Indeed, but energy needs must be met by renewable sources, and not from yet more fossil fuel use. But fossil fuel companies do not want to give up even a smidgen of their mammoth profits; they have huge political influence, governments are weak and wedded to an economic model obsessed with perpetual growth. The Ideology of Money, Greed and Selfishness is the common doctrine of choice; Market Fundamentalism is a perverted form of capitalism in which everything is seen as a commodity, including the natural world – rain forests, oceans, rivers, the soil – to be bought, sold, raped, utilized, profited from and discarded. And as long as this system persists it is hard, if not impossible to imagine how the urgently required steps, and changes in behaviour, will be taken to save the environment and prevent global temperatures soaring to 3°C or 4°C.

Climate change and the broader environmental emergency is the result of human activity; of destructive self-centered behavior, not of all of humanity, but of the relatively small percentage of some within wealthy nations; it is the consequence of a particular way of life; a mode of living rooted in consumption. The largely unnecessary and irresponsible devouring of stuff, and of diets based predominantly around animal food produce, the majority of which is derived from industrial agriculture; and it is this way of life that needs to change.

It is not possible to save our planet and continue living this way; a way incidentally that, in addition to fueling climate change and the extinction of species, destroying ecosystems and poisoning the air, water and soil, has also created societies full of sick people, mentally and physically.

The basic premise that growth should be continuous is anathema to environmental salvation and social well-being. De-growth, sustainability and simplicity of living need to become the aims; development re-imagined and democracy, so-called, expanded, or rather resuscitated. Common-sense suggestions, which probably many would agree with, but, with few exceptions, the current crop of political ‘leaders’ don’t appear to possess this much under-rated quality. Neither do they have a great deal of integrity; duplicity, yes, but honoring their word, being consistent, responsible and showing compassion, well, very little. They sign agreements, make pledges to cut emissions (National Determined Contributions NDCs) and invest in renewables, then fail to enact policies to meet such laudable, but largely empty promises.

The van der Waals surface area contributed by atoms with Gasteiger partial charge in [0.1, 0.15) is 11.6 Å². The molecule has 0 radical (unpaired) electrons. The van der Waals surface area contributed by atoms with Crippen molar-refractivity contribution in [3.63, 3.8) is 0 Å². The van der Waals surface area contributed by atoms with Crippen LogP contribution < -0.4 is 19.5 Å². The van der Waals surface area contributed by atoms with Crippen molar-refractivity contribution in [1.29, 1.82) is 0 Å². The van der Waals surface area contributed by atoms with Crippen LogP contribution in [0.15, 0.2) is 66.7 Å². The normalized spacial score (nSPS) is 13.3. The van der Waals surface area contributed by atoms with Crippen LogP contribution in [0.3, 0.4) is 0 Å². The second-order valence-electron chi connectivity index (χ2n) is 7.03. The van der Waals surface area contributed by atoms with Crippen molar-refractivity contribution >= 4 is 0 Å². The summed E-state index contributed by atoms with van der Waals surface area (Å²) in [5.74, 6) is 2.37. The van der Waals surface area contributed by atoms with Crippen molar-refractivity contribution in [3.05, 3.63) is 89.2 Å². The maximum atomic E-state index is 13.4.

Radical change is needed, change in attitudes and behaviour. But who is up for that? It is the lifestyles of millions within developed countries that is responsible for the mess the whole world is in. But, as has been said many times, and ignored just as often, it’s the poorest nations that are being most heavily battered by the consequences. They need support from the wealthy to adapt to extreme weather and help with the devastating impacts of climate change. But, in a powerful signal of indifference, governments of rich nations, don’t even honor commitments to fund mitigation programs; schemes that are only needed because of the collective way of life their socio-economic model encourages and in fact demands.

These governments, and CEOs, shareholders of big business cannot be trusted; they care not for the poor in their own countries, let alone in Sub-Saharan Africa, or it seems for their own grandchildren; they are driven by one thing, and one thing only, profit and power – so two things actually, which are tied at the hip.

So, as delegates prepare for COP27 and fossil fuel companies report record profits, the environmental emergency couldn’t be more pressing; the need for action by governments, corporations and populations more urgent, and the stench of complacency more pungent.

Graham Peebles is a British freelance writer and charity worker. He set up The Create Trust in 2005 and has run education projects in Sri Lanka, Ethiopia and India.  E:  W: